Italy, land of spaghetti, tortellini, and ravioli, is euphoric over its latest concoction: an elaborate new package of foreign aid to help the world's starving millions.
Over the past year, the idea has seized the Italian political imagination like a pasta that sticks to the ribs. Politicians have kept the cause alive with parliamentary filibusters and hunger strikes.
The government has now made support for third-world development a ''cardinal point'' of its foreign policy. A country, which only two years ago gave minimal foreign aid has now budgeted $1.2 billion for this year, $1.7 billion for next, and $2.5 billion for the joint development fund of the OECD.
Prime Minister Giovanni Spadolini announced Italy's plan to provide a new centralized complex for United Nations food-related agencies based here in Rome. If accepted by the agencies, it would bring under one roof the UN Food and Agriculture Organization (FAO), World Food Council, World Food Program, and International Fund for Agricultural Development.
Some observers ask if a nation trying to come to grips with domestic problems of inflation, terrorism, and earthquake reconstruction, can afford to turn its scarce resources abroad.
As the Italians view the offerings on their political menu, the new aid surge makes sense. Italy can do things for third-world development, they say, and third-world development can do things for Italy.
Not only does Italy benefit from having the food organizations here in Rome, industry may also get a boost from expanded contacts with developing nations. And as the West has sought to boost its own economic prospects by joint ventures with the third world, Italians are suddenly becoming aware that they live in a geographically favored part of the world.
''We Italians have always been rather of two minds about our geographic loyalties,'' explains parliamentarian Aldo Ajello. ''We are involved with Europe , on the one hand, but we also identify with the Mediterranean, Africa, and the Middle East, so that we are a natural for projecting Western standards and technology to the third world.''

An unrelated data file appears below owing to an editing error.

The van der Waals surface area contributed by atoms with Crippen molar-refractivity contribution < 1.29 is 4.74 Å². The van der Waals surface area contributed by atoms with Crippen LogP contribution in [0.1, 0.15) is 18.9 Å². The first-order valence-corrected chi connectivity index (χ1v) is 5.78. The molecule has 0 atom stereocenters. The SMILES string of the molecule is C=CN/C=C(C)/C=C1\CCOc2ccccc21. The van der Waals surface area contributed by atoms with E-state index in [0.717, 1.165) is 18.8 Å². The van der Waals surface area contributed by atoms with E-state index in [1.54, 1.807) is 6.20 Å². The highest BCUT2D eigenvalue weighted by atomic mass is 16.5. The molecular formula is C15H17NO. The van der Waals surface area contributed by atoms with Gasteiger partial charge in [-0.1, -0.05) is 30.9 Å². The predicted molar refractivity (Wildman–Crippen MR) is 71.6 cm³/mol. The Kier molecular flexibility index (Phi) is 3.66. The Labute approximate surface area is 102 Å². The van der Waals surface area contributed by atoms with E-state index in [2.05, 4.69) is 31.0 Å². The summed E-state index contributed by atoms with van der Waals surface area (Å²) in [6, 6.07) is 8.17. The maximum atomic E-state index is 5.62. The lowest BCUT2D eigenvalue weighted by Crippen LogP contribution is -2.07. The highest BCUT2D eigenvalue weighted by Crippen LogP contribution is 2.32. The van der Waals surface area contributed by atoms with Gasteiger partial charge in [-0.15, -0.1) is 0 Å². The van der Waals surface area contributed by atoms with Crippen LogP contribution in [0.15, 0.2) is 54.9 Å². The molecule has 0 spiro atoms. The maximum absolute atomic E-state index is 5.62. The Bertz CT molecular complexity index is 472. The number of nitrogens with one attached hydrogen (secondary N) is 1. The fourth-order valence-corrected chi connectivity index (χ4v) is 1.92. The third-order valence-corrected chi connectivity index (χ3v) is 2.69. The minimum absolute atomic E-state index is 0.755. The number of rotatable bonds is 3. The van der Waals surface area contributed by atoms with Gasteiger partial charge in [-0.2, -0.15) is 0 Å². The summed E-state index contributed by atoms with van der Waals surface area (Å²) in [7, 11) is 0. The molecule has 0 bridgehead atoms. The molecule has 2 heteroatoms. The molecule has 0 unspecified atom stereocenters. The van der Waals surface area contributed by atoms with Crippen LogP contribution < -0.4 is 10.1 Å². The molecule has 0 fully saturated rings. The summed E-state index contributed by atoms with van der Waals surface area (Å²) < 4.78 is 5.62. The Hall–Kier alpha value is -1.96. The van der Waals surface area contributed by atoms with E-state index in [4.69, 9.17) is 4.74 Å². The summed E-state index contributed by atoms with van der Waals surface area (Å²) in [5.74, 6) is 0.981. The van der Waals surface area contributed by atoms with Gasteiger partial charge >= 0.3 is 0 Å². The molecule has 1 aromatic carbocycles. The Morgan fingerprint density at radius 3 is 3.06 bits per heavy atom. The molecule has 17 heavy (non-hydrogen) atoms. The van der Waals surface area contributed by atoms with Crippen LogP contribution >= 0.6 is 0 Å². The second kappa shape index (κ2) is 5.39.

But Italy's new development thrust cannot be explained by economics or geography alone. For many Italians it marks an underlying renaissance of social idealism and global citizenshp. This appears to have penetrated a wide political and religious cross section of Italian life -- Social Democrat and Socialist, Radical and Communist, Roman Catholic and non-Catholic alike.
In September 1981, the Radical Party, known for its civil rights crusading, staged a hunger strike to dramatize the urgency of the issue. That, coupled with Radical Party demonstrations such as the New Year's candlelight procession through Rome, have impressed on Italians that they cannot stand idly by in the face of what party leader Marco Pannella calls the yearly holocaust of 40 million hunger-related deaths.
The UN food organizations have also been egging Italy on. FAO has long wanted more efficient facilities. And last June, when an Italian delegate challenged proposed increases in the FAO budget, Director-General Edouard Saouma reminded him how much Italy benefits from the FAO spending 66 percent of its multimillion-dollar budget through its Rome headquarters.
It could well take years before a new food complex can be built in Rome. And no doubt the new foreign aid thrust will not end world hunger overnight.
But now that they're getting on with the job, the Italians are not overly worried. After all, Rome wasn't built in a day.